Indigo Jones features contributions from bassist and Lawrence alum Ryan Erdmann ‘22 and drummer Wayne Salzmann II. Salzmann took lessons from Lawrence Professor of Music Dane Richeson and has played with Eric Johnson, one of Murphy’s guitar idols. Jack Murphy, Erdmann, and Salzmann will all be playing at the Gibson Music Hall concert.
While Murphy handled the album’s recording process himself, he credits Brent Hauer, Lawrence’s director of recording and technology and lecturer in recording arts, with providing a big assist.
“It was a fun process and a learning experience for me,” Murphy said. “Brent basically gave me free rein and the key to the mic locker.”
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Murphy also credits Gary Vaughan, a lecturer in innovation and entrepreneurship and coordinator of Lawrence’s Innovation and Entrepreneurship program, with advising the financial and business aspects of the project.
“He was my big overseer for making sure this wasn’t just a one-off project,” Murphy said.
Murphy said he found a welcoming supporter in Dave Willems, owner of Gibson Music Hall and director of Mile of Music.
“Dave was unbelievably generous in letting me use the Gibson space, and he had the idea to make it a Lawrence thing,” Murphy said. “He was like, ‘Hey, would you be interested in having someone open for you?’ and I was like, ‘You’d better believe it.’”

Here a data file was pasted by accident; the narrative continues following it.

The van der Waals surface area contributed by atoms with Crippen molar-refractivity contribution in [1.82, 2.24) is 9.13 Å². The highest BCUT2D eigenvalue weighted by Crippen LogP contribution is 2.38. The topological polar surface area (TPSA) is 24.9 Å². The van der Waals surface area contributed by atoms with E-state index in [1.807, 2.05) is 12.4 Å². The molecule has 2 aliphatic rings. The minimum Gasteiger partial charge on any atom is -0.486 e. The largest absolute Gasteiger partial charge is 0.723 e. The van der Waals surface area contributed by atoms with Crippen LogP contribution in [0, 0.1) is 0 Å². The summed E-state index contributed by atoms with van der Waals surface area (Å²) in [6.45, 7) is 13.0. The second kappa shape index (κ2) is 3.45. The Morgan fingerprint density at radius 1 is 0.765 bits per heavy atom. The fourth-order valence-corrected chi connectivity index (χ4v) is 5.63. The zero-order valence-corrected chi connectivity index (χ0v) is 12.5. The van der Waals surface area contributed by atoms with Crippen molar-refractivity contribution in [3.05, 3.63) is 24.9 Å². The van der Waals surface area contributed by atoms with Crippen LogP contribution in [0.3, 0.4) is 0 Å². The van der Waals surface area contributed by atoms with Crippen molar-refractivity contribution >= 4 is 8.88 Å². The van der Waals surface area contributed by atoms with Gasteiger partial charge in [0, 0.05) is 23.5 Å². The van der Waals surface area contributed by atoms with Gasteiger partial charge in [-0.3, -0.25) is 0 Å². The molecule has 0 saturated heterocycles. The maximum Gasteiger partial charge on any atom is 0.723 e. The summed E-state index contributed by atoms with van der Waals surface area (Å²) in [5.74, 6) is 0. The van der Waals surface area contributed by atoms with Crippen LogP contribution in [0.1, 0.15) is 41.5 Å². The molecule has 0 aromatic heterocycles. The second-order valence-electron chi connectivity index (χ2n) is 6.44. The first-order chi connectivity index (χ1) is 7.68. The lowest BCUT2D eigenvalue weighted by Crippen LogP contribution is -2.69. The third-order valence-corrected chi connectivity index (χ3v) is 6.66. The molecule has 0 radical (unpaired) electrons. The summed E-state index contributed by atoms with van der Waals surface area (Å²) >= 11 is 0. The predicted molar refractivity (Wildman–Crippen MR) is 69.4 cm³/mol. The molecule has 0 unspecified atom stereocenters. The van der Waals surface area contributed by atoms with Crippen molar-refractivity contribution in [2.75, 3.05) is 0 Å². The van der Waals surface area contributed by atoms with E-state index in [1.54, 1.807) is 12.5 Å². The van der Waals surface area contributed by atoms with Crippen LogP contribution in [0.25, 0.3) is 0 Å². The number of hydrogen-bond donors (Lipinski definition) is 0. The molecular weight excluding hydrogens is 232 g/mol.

Opening for Murphy will be Lawrence senior Holly Beemer.
“I’ve done a lot of projects with other bands and groups, but this is the first big solo project that I’ve done, so that’s been really exciting,” Murphy said.
Popping the bubble
Murphy was taking beginner-level movement music classes at the Lawrence Community Music School (then known as the Lawrence Academy of Music) before he was even a year old. With a father who is a hobbyist musician and a mother who is classically trained, Murphy said he and his siblings grew up surrounded by all types of music.
“When I was growing up, it was Veggietales on the TV, and then all of a sudden, my dad would take out the VHS and put in Stop Making Sense by the Talking Heads.”
Murphy said as much as he loves recording and production, he’s just as passionate about visuals and live performances. A friend owns The Wild Goose Exchange thrift store and is helping create outfits for the May 15 concert. Murphy’s keeping the details a surprise, though.
“It’s gonna be a little warm, but it’s a really cool outfit,” he said.
Beemer will open the show at 7 p.m., followed by Murphy at 7:30 p.m. Admission is free; concertgoers will be able to leave tips.
Murphy said the biggest hope for this project is to provide a fun opportunity for Lawrence students to venture off campus and hear a rock concert.
“Since I’m a townie—I grew up in this beautiful place—I would love to see more connections between Lawrence and the community,” Murphy said. “We’ve got this bubble and I’m trying to be the one little needle that keeps popping it. That’s my goal: Pop the bubble, get people out.”